Gerstein, Mark B. | Lu, Zhi John | Van Nostrand, Eric L. | Cheng, Chao | Arshinoff, Bradley I. | Liu, Tao | Yip, Kevin Y. | Robilotto, Rebecca | Rechtsteiner, Andreas | Ikegami, Kohta | Alves, Pedro | Chateigner, Aurelien | Perry, Marc | Morris, Mitzi | Auerbach, Raymond K. | Feng, Xin | Leng, Jing | Vielle, Anne | Niu, Wei | Rhrissorrakrai, Kahn | Agarwal, Ashish | Alexander, Roger P. | Barber, Galt | Brdlik, Cathleen M. | Brennan, Jennifer | Brouillet, Jeremy Jean | Carr, Adrian | Cheung, Ming-Sin | Clawson, Hiram | Contrino, Sergio | Dannenberg, Luke O. | Dernburg, Abby F. | Desai, Arshad | Dick, Lindsay | Dosé, Andréa C. | Du, Jiang | Egelhofer, Thea | Ercan, Sevinc | Euskirchen, Ghia | Ewing, Brent | Feingold, Elise A. | Gassmann, Reto | Good, Peter J. | Green, Phil | Gullier, Francois | Gutwein, Michelle | Guyer, Mark S. | Habegger, Lukas | Han, Ting | Henikoff, Jorja G. | Henz, Stefan R. | Hinrichs, Angie | Holster, Heather | Hyman, Tony | Iniguez, A. Leo | Janette, Judith | Jensen, Morten | Kato, Masaomi | Kent, W. James | Kephart, Ellen | Khivansara, Vishal | Khurana, Ekta | Kim, John K. | Kolasinska-Zwierz, Paulina | Lai, Eric C. | Latorre, Isabel | Leahey, Amber | Lewis, Suzanna | Lloyd, Paul | Lochovsky, Lucas | Lowdon, Rebecca F. | Lubling, Yaniv | Lyne, Rachel | MacCoss, Michael | Mackowiak, Sebastian D. | Mangone, Marco | McKay, Sheldon | Mecenas, Desirea | Merrihew, Gennifer | Miller, David M. | Muroyama, Andrew | Murray, John I. | Ooi, Siew-Loon | Pham, Hoang | Phippen, Taryn | Preston, Elicia A. | Rajewsky, Nikolaus | Rätsch, Gunnar | Rosenbaum, Heidi | Rozowsky, Joel | Rutherford, Kim | Ruzanov, Peter | Sarov, Mihail | Sasidharan, Rajkumar | Sboner, Andrea | Scheid, Paul | Segal, Eran | Shin, Hyunjin | Shou, Chong | Slack, Frank J. | Slightam, Cindie | Smith, Richard | Spencer, William C. | Stinson, E. O. | Taing, Scott | Takasaki, Teruaki | Vafeados, Dionne | Voronina, Ksenia | Wang, Guilin | Washington, Nicole L. | Whittle, Christina M. | Wu, Beijing | Yan, Koon-Kiu | Zeller, Georg | Zha, Zheng | Zhong, Mei | Zhou, Xingliang | Ahringer, Julie | Strome, Susan | Gunsalus, Kristin C. | Micklem, Gos | Liu, X. Shirley | Reinke, Valerie | Kim, Stuart K. | Hillier, LaDeana W. | Henikoff, Steven | Piano, Fabio | Snyder, Michael | Stein, Lincoln | Lieb, Jason D. | Waterston, Robert H.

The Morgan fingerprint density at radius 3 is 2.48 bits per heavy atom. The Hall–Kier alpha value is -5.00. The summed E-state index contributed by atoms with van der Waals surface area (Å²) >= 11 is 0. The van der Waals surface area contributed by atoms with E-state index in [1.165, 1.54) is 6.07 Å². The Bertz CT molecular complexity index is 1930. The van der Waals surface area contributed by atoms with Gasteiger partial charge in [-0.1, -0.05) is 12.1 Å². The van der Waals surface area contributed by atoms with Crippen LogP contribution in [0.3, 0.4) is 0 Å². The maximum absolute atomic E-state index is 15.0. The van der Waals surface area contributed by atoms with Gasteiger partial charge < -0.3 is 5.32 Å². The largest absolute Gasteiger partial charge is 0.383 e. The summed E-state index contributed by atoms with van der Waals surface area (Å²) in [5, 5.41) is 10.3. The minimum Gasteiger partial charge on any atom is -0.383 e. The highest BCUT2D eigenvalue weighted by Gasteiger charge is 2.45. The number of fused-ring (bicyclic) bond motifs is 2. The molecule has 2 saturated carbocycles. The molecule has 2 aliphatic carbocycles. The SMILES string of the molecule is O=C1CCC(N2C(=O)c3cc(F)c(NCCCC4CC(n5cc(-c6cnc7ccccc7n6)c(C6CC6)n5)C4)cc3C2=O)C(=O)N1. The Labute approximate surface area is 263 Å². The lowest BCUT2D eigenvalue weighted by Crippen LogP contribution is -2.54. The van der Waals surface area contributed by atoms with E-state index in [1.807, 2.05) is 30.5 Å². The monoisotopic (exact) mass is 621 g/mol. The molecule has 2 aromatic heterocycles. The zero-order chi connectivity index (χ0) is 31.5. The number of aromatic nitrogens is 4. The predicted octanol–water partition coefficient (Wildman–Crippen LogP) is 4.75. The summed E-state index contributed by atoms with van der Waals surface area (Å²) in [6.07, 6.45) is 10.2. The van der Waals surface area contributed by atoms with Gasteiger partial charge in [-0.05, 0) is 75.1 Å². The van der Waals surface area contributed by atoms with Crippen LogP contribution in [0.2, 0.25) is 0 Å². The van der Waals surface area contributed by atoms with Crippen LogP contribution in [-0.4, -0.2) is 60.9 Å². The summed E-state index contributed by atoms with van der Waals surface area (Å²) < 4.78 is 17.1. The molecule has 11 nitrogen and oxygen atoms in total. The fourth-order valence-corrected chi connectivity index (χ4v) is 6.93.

Science (New York, N.Y.)  2010;330(6012):1775-1787.